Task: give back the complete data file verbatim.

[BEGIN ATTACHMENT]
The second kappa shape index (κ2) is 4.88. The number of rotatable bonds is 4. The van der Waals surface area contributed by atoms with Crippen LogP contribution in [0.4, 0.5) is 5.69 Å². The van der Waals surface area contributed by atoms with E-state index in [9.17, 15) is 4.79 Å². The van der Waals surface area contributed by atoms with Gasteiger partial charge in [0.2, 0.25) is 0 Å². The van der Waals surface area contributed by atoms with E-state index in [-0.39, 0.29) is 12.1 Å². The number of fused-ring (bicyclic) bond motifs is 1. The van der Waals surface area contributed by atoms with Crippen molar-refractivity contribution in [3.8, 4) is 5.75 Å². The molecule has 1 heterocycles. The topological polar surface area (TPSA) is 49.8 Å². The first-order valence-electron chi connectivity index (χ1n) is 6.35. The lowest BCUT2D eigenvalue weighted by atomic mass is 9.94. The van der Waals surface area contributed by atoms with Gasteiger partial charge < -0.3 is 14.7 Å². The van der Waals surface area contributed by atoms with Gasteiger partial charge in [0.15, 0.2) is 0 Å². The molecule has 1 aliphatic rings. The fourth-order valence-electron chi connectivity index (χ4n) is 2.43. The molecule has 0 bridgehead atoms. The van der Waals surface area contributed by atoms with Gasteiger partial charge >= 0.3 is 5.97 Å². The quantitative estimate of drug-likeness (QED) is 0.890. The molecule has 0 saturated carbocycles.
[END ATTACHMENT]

The second kappa shape index (κ2) is 4.88. The number of rotatable bonds is 4. The van der Waals surface area contributed by atoms with Crippen LogP contribution in [0.4, 0.5) is 5.69 Å². The van der Waals surface area contributed by atoms with E-state index in [9.17, 15) is 4.79 Å². The van der Waals surface area contributed by atoms with Gasteiger partial charge in [0.2, 0.25) is 0 Å². The van der Waals surface area contributed by atoms with E-state index in [-0.39, 0.29) is 12.1 Å². The number of fused-ring (bicyclic) bond motifs is 1. The van der Waals surface area contributed by atoms with Crippen molar-refractivity contribution in [3.8, 4) is 5.75 Å². The molecule has 1 heterocycles. The topological polar surface area (TPSA) is 49.8 Å². The first-order valence-electron chi connectivity index (χ1n) is 6.35. The lowest BCUT2D eigenvalue weighted by atomic mass is 9.94. The van der Waals surface area contributed by atoms with Gasteiger partial charge < -0.3 is 14.7 Å². The van der Waals surface area contributed by atoms with Gasteiger partial charge in [0.15, 0.2) is 0 Å². The molecule has 1 aliphatic rings. The fourth-order valence-electron chi connectivity index (χ4n) is 2.43. The molecule has 0 bridgehead atoms. The van der Waals surface area contributed by atoms with Gasteiger partial charge >= 0.3 is 5.97 Å². The quantitative estimate of drug-likeness (QED) is 0.890. The molecule has 0 saturated carbocycles.